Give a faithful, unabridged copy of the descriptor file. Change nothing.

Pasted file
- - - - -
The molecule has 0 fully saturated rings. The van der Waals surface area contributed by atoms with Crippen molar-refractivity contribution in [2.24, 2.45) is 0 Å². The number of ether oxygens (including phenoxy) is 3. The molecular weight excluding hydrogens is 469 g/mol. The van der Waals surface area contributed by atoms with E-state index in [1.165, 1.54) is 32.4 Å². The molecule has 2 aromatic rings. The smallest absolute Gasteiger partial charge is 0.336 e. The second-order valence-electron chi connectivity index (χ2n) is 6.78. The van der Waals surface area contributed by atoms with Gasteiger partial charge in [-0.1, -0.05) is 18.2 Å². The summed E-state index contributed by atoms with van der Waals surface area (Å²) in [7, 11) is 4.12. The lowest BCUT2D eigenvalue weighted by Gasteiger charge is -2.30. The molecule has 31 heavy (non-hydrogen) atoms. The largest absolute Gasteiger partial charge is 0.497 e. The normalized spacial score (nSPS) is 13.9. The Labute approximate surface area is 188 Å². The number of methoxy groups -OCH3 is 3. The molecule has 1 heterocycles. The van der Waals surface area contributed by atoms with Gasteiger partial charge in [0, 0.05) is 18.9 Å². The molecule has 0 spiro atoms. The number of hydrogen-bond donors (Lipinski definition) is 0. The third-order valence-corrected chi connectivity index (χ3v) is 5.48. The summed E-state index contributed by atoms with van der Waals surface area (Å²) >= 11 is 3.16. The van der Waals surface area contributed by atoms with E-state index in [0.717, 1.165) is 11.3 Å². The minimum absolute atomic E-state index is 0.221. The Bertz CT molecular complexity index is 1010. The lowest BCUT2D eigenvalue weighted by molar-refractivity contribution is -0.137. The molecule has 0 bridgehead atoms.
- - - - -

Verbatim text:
The molecule has 0 fully saturated rings. The van der Waals surface area contributed by atoms with Crippen molar-refractivity contribution in [2.24, 2.45) is 0 Å². The number of ether oxygens (including phenoxy) is 3. The molecular weight excluding hydrogens is 469 g/mol. The van der Waals surface area contributed by atoms with E-state index in [1.165, 1.54) is 32.4 Å². The molecule has 2 aromatic rings. The smallest absolute Gasteiger partial charge is 0.336 e. The second-order valence-electron chi connectivity index (χ2n) is 6.78. The van der Waals surface area contributed by atoms with Gasteiger partial charge in [-0.1, -0.05) is 18.2 Å². The summed E-state index contributed by atoms with van der Waals surface area (Å²) in [7, 11) is 4.12. The lowest BCUT2D eigenvalue weighted by Gasteiger charge is -2.30. The molecule has 31 heavy (non-hydrogen) atoms. The largest absolute Gasteiger partial charge is 0.497 e. The normalized spacial score (nSPS) is 13.9. The Labute approximate surface area is 188 Å². The number of methoxy groups -OCH3 is 3. The molecule has 1 heterocycles. The van der Waals surface area contributed by atoms with Gasteiger partial charge in [0, 0.05) is 18.9 Å². The molecule has 0 spiro atoms. The number of hydrogen-bond donors (Lipinski definition) is 0. The third-order valence-corrected chi connectivity index (χ3v) is 5.48. The summed E-state index contributed by atoms with van der Waals surface area (Å²) >= 11 is 3.16. The van der Waals surface area contributed by atoms with E-state index in [0.717, 1.165) is 11.3 Å². The minimum absolute atomic E-state index is 0.221. The Bertz CT molecular complexity index is 1010. The lowest BCUT2D eigenvalue weighted by molar-refractivity contribution is -0.137. The molecule has 0 bridgehead atoms.